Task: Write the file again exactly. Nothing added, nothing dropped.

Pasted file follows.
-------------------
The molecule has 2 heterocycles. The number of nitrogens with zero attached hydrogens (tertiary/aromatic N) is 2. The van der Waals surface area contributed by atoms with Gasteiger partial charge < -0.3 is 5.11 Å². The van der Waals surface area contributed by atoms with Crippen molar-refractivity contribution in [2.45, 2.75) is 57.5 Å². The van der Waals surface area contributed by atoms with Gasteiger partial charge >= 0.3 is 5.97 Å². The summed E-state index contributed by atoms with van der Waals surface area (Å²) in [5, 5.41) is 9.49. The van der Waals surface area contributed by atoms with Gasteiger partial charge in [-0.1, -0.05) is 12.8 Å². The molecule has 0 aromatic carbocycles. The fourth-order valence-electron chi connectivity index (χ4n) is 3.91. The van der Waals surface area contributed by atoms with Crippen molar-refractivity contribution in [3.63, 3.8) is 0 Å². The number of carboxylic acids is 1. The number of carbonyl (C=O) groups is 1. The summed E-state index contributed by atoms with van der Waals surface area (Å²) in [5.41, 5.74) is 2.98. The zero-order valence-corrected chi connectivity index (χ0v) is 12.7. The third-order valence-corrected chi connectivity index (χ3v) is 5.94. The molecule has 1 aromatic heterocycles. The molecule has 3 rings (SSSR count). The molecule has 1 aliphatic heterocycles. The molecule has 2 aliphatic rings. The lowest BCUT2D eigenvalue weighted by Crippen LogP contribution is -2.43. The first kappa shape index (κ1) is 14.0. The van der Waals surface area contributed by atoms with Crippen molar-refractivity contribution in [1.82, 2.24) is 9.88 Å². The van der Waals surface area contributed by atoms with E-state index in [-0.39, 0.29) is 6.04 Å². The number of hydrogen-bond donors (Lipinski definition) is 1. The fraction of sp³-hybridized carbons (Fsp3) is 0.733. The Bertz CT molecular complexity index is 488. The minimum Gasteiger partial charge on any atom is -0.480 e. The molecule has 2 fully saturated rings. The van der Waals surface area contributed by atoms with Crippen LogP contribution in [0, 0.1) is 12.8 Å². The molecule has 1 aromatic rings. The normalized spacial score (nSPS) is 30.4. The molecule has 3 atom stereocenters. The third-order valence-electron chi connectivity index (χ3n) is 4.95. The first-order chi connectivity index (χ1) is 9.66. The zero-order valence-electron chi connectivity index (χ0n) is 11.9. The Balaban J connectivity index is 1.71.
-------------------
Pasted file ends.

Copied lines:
The molecule has 2 heterocycles. The number of nitrogens with zero attached hydrogens (tertiary/aromatic N) is 2. The van der Waals surface area contributed by atoms with Gasteiger partial charge < -0.3 is 5.11 Å². The van der Waals surface area contributed by atoms with Crippen molar-refractivity contribution in [2.45, 2.75) is 57.5 Å². The van der Waals surface area contributed by atoms with Gasteiger partial charge >= 0.3 is 5.97 Å². The summed E-state index contributed by atoms with van der Waals surface area (Å²) in [5, 5.41) is 9.49. The van der Waals surface area contributed by atoms with Gasteiger partial charge in [-0.1, -0.05) is 12.8 Å². The molecule has 0 aromatic carbocycles. The fourth-order valence-electron chi connectivity index (χ4n) is 3.91. The van der Waals surface area contributed by atoms with Crippen molar-refractivity contribution in [3.63, 3.8) is 0 Å². The number of carboxylic acids is 1. The number of carbonyl (C=O) groups is 1. The summed E-state index contributed by atoms with van der Waals surface area (Å²) in [5.41, 5.74) is 2.98. The zero-order valence-corrected chi connectivity index (χ0v) is 12.7. The third-order valence-corrected chi connectivity index (χ3v) is 5.94. The molecule has 1 aromatic heterocycles. The molecule has 3 rings (SSSR count). The molecule has 1 aliphatic heterocycles. The molecule has 2 aliphatic rings. The lowest BCUT2D eigenvalue weighted by Crippen LogP contribution is -2.43. The first kappa shape index (κ1) is 14.0. The van der Waals surface area contributed by atoms with Crippen molar-refractivity contribution in [1.82, 2.24) is 9.88 Å². The van der Waals surface area contributed by atoms with E-state index in [-0.39, 0.29) is 6.04 Å². The number of hydrogen-bond donors (Lipinski definition) is 1. The fraction of sp³-hybridized carbons (Fsp3) is 0.733. The Bertz CT molecular complexity index is 488. The minimum Gasteiger partial charge on any atom is -0.480 e. The molecule has 2 fully saturated rings. The van der Waals surface area contributed by atoms with Crippen LogP contribution in [0, 0.1) is 12.8 Å². The molecule has 1 aromatic rings. The normalized spacial score (nSPS) is 30.4. The molecule has 3 atom stereocenters. The third-order valence-electron chi connectivity index (χ3n) is 4.95. The first-order chi connectivity index (χ1) is 9.66. The zero-order valence-electron chi connectivity index (χ0n) is 11.9. The Balaban J connectivity index is 1.71.